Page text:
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Learning to shoot action photos on Sony a6000

nward

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Hi there!

I'm a newbie to photography as a hobby so I know there's a lot of little tweaks and stuff I'm missing so I wanted to ask for help.

I recently upgraded from a Canon EOS 30D to a Sony A6000 and I'm having some problems figuring out how to shoot in a lower ISO in low light environments and still get crisp photos. I feel like I'm having to raise my ISO pretty high even when the lighting isn't complete trash just to capture the scene. I'm also having some problems with photos being hella low quality after I edit them in the photos app on my iMac.

Any suggestions? Should I upload some photos for a visual reference?

Thanks so much in advance.
 

nward

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Here's an example of one of my photos that just isn't crisp at all. I haven't experimented enough with shooting in manual mode to see if I can get the hang of aperture settings + shutter settings.
 

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nward

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Thanks for replying!
I'm honestly such a newbie that I had to google how to get the full EXIF data, so my apologies for asking any exceptionally stupid questions. This is the data for the photo above.
I consider anything over 8000 a high ISO, especially if I feel like lighting should be acceptable. If it's not extra low light or directly lit(the martial art that I shoot mainly is a pretty high paced and scrambly type so the lighting is always changing) I feel like I should be able to get an okay photo, except its me, so I can't.
I think part of it is possibly that my lens just doesn't have a low enough f/stop for the sport I shoot and I'm compensating with other settings.
 

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WoodWorks

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I agree that ISO 8000 is too high to get a noise-free image. I have my A7RII to max out at ISO 6400, and even that will allow for more noise than I like to see in an image. But a shutter speed of 1/160 sec is going to be too slow to capture most sports, especially close up images like the one you posted. I suspect you're either going to have to use a faster lens, or find some way to introduce more light. That 55-210mm lens is a good outdoor lens, but indoors it shows its limitations.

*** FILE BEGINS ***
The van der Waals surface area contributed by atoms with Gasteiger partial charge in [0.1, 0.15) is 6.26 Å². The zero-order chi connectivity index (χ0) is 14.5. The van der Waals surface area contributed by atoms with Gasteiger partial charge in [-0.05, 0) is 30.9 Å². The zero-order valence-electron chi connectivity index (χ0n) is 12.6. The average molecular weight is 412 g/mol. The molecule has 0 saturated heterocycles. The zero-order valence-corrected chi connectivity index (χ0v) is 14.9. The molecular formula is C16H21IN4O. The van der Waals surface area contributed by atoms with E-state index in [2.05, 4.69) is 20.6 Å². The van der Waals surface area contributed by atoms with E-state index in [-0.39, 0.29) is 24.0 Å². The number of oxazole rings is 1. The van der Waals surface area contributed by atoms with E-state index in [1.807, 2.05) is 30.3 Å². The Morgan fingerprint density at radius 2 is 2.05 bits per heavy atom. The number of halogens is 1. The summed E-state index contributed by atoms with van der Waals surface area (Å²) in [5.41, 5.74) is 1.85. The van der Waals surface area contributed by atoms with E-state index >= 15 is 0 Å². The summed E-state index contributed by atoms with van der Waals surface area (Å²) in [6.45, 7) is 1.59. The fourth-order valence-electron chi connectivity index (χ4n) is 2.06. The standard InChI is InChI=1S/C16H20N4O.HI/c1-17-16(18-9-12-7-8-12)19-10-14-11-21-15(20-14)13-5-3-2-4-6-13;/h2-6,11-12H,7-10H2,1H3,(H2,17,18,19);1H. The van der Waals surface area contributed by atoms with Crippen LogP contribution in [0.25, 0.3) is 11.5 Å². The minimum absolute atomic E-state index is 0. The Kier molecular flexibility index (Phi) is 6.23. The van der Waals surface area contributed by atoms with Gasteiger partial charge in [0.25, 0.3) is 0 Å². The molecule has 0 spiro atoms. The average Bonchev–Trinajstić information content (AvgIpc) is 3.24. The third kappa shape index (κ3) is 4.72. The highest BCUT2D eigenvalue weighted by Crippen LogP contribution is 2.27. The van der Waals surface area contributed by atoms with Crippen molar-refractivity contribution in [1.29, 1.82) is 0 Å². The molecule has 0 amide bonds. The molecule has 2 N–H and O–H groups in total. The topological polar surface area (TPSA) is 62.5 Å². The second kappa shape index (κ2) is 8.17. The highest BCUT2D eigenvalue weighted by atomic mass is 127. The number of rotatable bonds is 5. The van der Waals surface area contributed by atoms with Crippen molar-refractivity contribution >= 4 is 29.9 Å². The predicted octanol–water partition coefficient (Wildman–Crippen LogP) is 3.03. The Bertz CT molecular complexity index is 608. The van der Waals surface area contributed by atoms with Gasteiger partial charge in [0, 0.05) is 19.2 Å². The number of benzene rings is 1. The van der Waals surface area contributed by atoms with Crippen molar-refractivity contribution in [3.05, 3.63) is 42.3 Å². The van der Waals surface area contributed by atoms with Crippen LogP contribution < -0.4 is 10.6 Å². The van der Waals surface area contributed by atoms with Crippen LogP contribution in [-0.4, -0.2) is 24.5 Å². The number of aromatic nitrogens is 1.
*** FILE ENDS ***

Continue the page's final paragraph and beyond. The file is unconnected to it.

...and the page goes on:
bdbits

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There are no stupid questions, we all have to start somewhere. No worries. For future reference, if you are editing your photos, usually the export/save has an option on whether to embed the EXIF into the file. I think the default in Lightroom, for example, is to strip it. Usually we can then see the EXIF info below the pic. Anyway the screenshot was fine, too, and a little more foolproof (there are some bugs with this on the forum software).

From what I recall when I owned an A6000 an ISO of 8000 is going to be a bit much. I think I usually tried to keep it at 1600 or less, maybe 3200 depending on circumstances. But the real issue I think is as you suspected the lens. A max aperture of 4.5 is definitely an issue if you are trying to do anything in low light. You'd want to try and get to at least 2.8 and preferably a lower f-stop than that, in my mind, which will let you keep the ISO down and use a reasonable shutter speed (reasonable being defined by subject). Of course wide aperture lenses are more expensive especially for zooms, but if budget is an issue maybe you could find a used Tamron 28-75 or 28-200 or something similar for not-too-crazy money. Many find these to be really good lenses. If you are willing to go to primes there are some other cheaper possibilities but I suspect a prime will not work well for shooting sports. I do not know zooms very well, so maybe there are some other more inexpensive suggestions from other people here.
 

nward

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Thank you both for your responses. I figured a lower f-stop would be the likely culprit, but I wanted to make sure I wasn't going full on buy-all-the-"best"-equipment-and-pretend-that-makes-me-good route.
A zoom lens is certainly ideal. I have an 18 - 50 lens of some sort, but I just can't get in the action the way I like to, and that's in a setting where I actually have freedom to move around. A lot of opportunities to shoot I won't have access to the close range I have in this particular setting.
I'll do some more research on lenses and dickin' around with the settings and check back sometimes. Thanks for the recommendations!
 

Richard Crowe

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I am definitely not the guy to recommend new equipment as a panacea for images that people are not happy with but, the bottom line is that sports photography, especially indoor sports photography is an area in which equipment can cause severe limitations...